“I get to” work out and exercise. Many people can’t workout due to disease, injury, health constraints, physical handicaps, etc.

How to exercise with an “I get to” rather than “I have to
So why is it so hard to be consistent with something that should be a reward?  Because it’s painful, because it’s hard, because we’re tired, because we don’t have time… you get the picture.

Most all adults know that exercise is good for us and that it is a necessary component to wellness and health. But all too often we fail to take action until we or someone we love receives some out of range lab results, a negative health diagnosis, or some other major life event wakes us up and forces us to make changes to our health.

Tis’ the Season for new commitments.  But as you make your new year’s fitness goals consider a mantra of “I get to” work out, as opposed to “I have to work out.”

Tips to help you stay consistent throughout the New Year as “you get to” exercise.

  1. Each day, make a scheduled time as to when you “get to” work out. Commit and stick to it.
  2. Plan your workout.  Don’t walk into the gym or walk out the door without a plan.  There are many pre-planned workouts on the internet or DVD’s to fit all time constraints and lifestyles.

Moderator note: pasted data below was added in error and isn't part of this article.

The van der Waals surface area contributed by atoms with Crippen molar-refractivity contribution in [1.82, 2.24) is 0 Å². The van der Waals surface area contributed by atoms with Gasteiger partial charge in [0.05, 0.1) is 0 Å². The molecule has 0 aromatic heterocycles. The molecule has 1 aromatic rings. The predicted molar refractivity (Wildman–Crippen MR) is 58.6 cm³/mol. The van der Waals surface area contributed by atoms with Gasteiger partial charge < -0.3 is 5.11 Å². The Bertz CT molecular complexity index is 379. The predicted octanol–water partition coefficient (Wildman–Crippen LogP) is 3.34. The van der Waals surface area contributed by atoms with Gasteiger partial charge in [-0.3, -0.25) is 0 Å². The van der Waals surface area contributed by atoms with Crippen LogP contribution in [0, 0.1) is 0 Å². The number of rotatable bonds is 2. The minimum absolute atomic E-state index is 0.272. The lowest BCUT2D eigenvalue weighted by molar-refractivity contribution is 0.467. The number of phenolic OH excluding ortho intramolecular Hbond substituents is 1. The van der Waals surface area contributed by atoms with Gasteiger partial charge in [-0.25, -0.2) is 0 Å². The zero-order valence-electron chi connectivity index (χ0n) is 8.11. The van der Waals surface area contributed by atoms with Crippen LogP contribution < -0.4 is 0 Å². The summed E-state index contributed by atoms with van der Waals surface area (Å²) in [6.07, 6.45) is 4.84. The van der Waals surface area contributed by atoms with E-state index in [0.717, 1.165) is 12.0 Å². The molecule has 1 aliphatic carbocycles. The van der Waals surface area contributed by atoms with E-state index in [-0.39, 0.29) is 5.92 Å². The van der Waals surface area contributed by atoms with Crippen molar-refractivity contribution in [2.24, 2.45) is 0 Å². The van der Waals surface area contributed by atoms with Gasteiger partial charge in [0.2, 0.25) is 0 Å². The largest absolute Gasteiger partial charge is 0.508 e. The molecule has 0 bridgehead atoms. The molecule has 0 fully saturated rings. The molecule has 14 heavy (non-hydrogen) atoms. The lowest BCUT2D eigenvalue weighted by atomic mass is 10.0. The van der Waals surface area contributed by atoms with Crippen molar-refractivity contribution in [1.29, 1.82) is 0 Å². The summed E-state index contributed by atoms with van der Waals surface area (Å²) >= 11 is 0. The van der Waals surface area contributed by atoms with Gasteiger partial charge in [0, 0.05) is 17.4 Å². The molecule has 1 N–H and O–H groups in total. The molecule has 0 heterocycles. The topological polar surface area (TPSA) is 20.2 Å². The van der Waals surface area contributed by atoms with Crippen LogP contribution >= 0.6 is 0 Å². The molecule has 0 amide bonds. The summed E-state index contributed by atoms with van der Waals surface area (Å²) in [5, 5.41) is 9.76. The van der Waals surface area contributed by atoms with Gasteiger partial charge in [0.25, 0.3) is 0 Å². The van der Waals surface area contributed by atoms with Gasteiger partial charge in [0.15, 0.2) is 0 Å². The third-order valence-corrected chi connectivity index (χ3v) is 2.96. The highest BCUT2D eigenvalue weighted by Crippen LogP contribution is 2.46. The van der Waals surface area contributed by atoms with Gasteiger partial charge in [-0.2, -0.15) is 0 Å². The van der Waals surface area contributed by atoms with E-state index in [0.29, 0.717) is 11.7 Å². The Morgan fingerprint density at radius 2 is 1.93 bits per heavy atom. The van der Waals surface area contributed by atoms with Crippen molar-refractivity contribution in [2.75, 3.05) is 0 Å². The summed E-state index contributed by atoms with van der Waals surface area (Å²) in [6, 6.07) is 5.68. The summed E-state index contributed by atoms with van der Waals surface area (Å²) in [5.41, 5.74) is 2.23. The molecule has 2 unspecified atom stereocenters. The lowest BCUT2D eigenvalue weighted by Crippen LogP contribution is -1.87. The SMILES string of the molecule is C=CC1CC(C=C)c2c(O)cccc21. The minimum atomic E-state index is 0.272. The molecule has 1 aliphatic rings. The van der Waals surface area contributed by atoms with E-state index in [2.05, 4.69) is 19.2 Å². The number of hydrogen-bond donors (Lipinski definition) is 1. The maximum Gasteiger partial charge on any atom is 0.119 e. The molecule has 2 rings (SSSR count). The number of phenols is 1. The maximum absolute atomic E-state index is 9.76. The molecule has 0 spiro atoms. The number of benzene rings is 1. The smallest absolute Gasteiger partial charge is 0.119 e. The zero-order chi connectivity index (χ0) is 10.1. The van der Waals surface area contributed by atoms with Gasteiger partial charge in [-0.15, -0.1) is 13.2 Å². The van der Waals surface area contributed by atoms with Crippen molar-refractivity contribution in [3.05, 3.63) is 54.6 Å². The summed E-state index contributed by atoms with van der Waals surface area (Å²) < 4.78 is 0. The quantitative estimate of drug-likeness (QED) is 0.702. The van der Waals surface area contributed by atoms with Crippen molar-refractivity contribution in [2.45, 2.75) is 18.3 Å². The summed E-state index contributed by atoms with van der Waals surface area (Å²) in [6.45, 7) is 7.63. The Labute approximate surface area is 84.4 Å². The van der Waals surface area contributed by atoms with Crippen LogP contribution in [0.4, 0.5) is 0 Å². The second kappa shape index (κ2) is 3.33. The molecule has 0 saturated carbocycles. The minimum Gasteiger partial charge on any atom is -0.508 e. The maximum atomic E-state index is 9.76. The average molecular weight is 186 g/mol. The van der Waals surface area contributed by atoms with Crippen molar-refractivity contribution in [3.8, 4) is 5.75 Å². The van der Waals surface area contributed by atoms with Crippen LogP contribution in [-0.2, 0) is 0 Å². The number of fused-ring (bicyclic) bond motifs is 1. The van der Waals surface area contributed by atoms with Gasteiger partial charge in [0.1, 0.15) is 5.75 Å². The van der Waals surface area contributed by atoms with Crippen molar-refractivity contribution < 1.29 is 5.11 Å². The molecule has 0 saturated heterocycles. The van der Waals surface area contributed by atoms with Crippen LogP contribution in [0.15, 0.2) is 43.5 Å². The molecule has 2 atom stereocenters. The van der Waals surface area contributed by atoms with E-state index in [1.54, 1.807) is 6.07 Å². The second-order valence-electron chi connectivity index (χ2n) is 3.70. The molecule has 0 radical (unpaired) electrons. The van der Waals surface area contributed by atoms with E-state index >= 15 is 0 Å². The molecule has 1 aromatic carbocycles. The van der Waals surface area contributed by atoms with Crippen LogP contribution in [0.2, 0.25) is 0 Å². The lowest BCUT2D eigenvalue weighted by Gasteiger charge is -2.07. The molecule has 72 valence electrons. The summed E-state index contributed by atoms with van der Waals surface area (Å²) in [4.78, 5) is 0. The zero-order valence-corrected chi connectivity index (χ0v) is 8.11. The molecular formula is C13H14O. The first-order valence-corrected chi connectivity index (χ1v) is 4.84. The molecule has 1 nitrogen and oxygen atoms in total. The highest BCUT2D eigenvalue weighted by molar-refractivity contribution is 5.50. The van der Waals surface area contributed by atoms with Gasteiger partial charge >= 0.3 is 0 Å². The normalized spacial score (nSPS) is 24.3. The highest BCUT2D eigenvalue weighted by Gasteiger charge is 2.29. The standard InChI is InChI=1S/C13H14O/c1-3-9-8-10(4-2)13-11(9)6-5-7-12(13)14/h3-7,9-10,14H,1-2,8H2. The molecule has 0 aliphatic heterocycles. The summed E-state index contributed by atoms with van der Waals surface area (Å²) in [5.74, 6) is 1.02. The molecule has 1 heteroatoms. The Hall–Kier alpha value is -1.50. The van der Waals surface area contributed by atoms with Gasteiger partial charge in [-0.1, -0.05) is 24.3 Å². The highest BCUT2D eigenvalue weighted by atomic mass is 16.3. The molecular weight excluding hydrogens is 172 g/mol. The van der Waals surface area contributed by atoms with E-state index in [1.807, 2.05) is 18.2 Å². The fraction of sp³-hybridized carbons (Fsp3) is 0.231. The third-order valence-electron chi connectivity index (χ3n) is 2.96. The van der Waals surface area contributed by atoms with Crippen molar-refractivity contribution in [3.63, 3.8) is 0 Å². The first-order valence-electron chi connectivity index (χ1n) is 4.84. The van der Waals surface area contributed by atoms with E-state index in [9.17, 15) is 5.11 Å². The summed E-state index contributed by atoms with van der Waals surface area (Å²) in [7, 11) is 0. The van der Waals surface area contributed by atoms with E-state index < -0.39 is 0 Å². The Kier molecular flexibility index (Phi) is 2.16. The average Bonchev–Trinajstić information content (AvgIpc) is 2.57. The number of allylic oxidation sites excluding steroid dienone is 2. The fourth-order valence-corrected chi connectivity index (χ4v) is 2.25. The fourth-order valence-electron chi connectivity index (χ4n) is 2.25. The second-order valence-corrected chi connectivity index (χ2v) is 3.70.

3. Set a realistic yet challenging goal for yourself that is not correlated to weight management.  For example: for the first 3 weeks “I get to” walk 30 minutes a day.  By week 12, I will be able to run 10 of the 30 minutes.

Take advantage of the opportunity for health and wellness because “you get to.”

Do you “get to” exercise or do you “have to?”

The Exercise and Sports Science department at the University of Mary Hardin-Baylor operates a cutting-edge research facility, called the Human Performance Lab to support the research interests of graduate students and faculty.